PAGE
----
There was a bouncy house and cotton candy machine for the kids, who also enjoyed the chance to ride up and down the vehicle free street on their bikes, segways and motorised toy cars.
Food and drink was plentiful, the music varied and not too loud to stifle conversation.
We were also introduced to Cornhole, an American party game where two teams compete to get beanbags through a hole on a board, I manage the feat three times to my opponents two but we still lost out on single points on the board, but it was out first time playing it, so not too bad!
As the night drew on people drifted home and new neighbours joined the party, and of course more food and drink appeared.
We left with the party still in full swing to make our way back to Ronkonkomen, and our beds, congratulations to Jackie and her fellow organisers for a brilliant party, we will try and get back for the next one soon!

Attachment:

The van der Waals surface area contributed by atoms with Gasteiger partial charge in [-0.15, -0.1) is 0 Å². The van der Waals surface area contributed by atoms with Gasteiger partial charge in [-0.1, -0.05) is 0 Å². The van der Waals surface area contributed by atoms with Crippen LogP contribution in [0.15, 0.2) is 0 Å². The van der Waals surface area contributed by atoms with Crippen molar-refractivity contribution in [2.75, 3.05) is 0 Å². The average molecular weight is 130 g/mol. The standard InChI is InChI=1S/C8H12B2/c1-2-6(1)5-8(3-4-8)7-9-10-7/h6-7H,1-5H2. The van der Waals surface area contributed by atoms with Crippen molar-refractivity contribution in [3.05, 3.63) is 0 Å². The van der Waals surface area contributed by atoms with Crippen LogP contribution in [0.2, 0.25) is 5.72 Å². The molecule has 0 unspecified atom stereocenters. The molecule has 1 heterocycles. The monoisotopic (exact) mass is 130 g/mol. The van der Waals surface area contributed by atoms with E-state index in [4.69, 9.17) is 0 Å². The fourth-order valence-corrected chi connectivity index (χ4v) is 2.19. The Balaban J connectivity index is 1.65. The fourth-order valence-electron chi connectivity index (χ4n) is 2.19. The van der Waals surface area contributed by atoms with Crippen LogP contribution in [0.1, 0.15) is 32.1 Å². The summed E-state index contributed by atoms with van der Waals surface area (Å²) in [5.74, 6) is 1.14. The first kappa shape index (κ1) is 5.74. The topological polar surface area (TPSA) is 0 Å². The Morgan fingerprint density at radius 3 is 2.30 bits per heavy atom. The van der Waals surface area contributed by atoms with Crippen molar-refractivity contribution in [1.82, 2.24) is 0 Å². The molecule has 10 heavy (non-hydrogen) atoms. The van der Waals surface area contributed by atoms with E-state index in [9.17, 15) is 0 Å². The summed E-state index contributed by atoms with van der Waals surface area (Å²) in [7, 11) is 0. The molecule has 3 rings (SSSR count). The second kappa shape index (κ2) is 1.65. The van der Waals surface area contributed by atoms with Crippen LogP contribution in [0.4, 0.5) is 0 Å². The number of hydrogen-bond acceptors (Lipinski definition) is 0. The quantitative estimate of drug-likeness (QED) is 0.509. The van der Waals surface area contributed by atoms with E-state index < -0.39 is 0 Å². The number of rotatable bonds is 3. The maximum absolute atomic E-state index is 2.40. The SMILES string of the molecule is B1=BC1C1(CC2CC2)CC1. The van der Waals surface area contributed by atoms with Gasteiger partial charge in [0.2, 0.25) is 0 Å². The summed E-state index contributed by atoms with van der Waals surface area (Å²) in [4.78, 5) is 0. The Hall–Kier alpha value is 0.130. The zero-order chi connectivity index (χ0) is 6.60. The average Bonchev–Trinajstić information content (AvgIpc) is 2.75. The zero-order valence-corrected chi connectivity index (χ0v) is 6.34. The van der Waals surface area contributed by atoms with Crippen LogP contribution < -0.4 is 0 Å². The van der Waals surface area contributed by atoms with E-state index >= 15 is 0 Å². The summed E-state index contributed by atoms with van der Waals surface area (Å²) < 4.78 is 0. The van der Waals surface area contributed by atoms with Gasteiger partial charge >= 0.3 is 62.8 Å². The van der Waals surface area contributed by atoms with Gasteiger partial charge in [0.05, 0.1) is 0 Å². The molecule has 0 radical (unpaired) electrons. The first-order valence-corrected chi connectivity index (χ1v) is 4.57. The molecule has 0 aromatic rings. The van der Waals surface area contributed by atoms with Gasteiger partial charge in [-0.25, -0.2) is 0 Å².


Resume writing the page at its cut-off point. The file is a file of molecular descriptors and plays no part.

Today we visited Sagamore Hill the estate of Theodore (Teddy) Roosevelt the 26th President of the USA.
He and his family lived on the estate from 1885 until his death in 1919. Known as “The Summer White House” he entertained many many foreign dignitaries at his family home.
Also on the site is Old Orchard House, the former home of his son which is now a museum.
Today we followed in the footsteps of Charles Lindbergh and headed out to Garden City to this fascinating museum that records the aerospace history of Long Island.